19 November 2023
Minister for Science and Technology
World leading agricultural sustainability, ground-breaking disease prevention, and 3D printing breakthroughs are some of the remarkable successes of this year’s Tasmanian STEM Excellence Awards winners.
Speaking from the ceremony in Hobart today, Minister for Science and Technology, Madeleine Ogilvie, said the awards showcased the crucial contribution of science, research and innovation to Tasmania’s industries and economy.
“These awards recognise the outstanding achievements of our foremost scientists, researchers, communicators, innovators and teachers,” Minister Ogilvie said.
“Amongst our finalists today were world renowned researchers working on transformative medical breakthroughs, scientists at the forefront of tracking the changing global climate system and adapting our traditional industries, and innovators developing new technologies across numerous applications.
“The remarkable stories of endeavour and discovery from our finalists and winners will be the stories that write the future of our state and inspire the next generation.”
Since 2016, the STEM awards have become a valued annual celebration of the diversity of science being undertaken in Tasmania.
This year’s awards featured 19 finalists across six different categories including primary and secondary teacher of the year, communicator of the year, innovation of the year, early career researcher of the year and the $10,000 Tasmanian STEM Researcher of the Year.
Minister Ogilvie said the Rockliff Liberal Government is committed to supporting the science research sector.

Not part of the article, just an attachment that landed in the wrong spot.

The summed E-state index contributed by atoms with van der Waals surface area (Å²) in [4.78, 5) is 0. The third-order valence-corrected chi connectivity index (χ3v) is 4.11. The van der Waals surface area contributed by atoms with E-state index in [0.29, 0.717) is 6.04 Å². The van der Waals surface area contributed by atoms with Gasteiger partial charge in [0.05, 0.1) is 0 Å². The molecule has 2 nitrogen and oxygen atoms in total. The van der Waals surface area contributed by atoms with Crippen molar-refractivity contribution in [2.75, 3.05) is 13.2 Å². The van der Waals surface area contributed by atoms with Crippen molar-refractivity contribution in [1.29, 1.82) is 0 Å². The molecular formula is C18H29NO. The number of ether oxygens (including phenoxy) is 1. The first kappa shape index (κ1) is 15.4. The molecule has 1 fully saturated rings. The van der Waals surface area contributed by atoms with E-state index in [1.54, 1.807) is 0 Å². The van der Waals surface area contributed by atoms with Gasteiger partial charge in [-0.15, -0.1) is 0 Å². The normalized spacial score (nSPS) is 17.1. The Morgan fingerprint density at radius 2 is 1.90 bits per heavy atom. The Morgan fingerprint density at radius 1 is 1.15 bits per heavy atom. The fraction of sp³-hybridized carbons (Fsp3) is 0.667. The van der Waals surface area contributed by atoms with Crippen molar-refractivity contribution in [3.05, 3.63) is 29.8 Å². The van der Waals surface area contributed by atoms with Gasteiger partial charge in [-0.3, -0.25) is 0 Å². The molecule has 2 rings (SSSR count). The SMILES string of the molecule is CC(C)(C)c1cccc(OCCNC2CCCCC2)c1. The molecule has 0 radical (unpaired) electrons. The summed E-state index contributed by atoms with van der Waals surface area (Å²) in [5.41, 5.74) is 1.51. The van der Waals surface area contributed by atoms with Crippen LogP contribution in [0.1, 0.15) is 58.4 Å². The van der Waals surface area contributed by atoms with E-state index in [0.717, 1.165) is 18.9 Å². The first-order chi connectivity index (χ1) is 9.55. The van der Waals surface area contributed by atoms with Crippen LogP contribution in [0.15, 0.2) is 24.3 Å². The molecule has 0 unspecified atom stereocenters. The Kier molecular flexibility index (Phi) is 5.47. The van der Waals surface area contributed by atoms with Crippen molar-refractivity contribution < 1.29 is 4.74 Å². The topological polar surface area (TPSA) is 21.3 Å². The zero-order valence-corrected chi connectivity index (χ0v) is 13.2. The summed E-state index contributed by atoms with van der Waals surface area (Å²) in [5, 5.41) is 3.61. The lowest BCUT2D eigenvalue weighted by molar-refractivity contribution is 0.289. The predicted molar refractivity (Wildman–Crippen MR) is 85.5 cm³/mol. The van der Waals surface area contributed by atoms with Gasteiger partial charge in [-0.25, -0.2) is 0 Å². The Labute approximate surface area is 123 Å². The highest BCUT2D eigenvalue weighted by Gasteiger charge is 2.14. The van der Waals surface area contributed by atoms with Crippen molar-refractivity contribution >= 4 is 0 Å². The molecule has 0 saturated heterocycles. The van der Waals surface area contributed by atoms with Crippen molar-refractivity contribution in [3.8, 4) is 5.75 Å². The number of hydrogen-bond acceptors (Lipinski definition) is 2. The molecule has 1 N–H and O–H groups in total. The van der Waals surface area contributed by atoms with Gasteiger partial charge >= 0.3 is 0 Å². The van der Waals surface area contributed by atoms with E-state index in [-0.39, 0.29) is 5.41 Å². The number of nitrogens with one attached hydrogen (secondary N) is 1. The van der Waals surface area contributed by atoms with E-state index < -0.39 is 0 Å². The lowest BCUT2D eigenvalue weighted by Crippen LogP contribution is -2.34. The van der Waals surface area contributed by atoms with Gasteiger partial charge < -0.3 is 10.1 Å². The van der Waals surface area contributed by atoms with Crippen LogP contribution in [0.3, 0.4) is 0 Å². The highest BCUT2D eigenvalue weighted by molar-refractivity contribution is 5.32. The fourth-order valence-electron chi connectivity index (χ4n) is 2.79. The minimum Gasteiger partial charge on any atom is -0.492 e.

“Tasmania has areas of deep scientific capability at numerous research institutions across the state, as well as the research and development that is being done across Government and the private sector,” she said.
“To ensure all Tasmanians have the jobs, health and security they deserve we need our local STEM industry to continue to grow and be globally competitive.
“The Awards today are an example of government and research institutions working together to recognise the impact and develop the potential of STEM in our community.”
For more information on the Tasmanian STEM Excellence Awards or winners contact Inspiring.Tasmania@utas.edu.au
Tasmanian STEM Excellence Awards 2023 winners:
Premier’s Tasmanian STEM Researcher of the Year
Associate Professor Matthew Harrison, Director of the Carbon Storage Partnership at the Tasmanian Institute of Agriculture, for his world leading achievements in agricultural sustainability, climate change adaptation and greenhouse gas mitigation.
Tasmanian STEM Early Career Researcher of the Year
Dr Vipul Gupta from the School of Natural Sciences at the University of Tasmania for his research developing new 3D printed materials and microfluidic analytical systems.
The Minister’s STEM Innovation of the Year
Potato Pathology Team at the Tasmanian Institute of Agriculture for their ground-breaking product inhibiting powdery scab disease in potato crops.
The Tasmanian STEM Communicator of the Year
Mars Buttfield-Addison, Freelancer and PhD Candidate at UTAS and CSIRO, for her extensive STEM engagement and outreach.
Tasmanian STEM Primary Teacher of the Year
Kawajit Kaur of St Helens District School for her dedication to engaging students in STEM including integrating STEM units, setting up the STEM for Girls Club and introduction of a Solar Car Challenge for years 5 and 6.
Tasmanian STEM Secondary Teacher of the Year
Patrick Cooley of Bayview Secondary College for innovative methods to encourage students into STEM including development of two new courses: Learning by Doing for Grades 9 and 10; and Agricultural Enterprise 2 for Grades 11 and 12.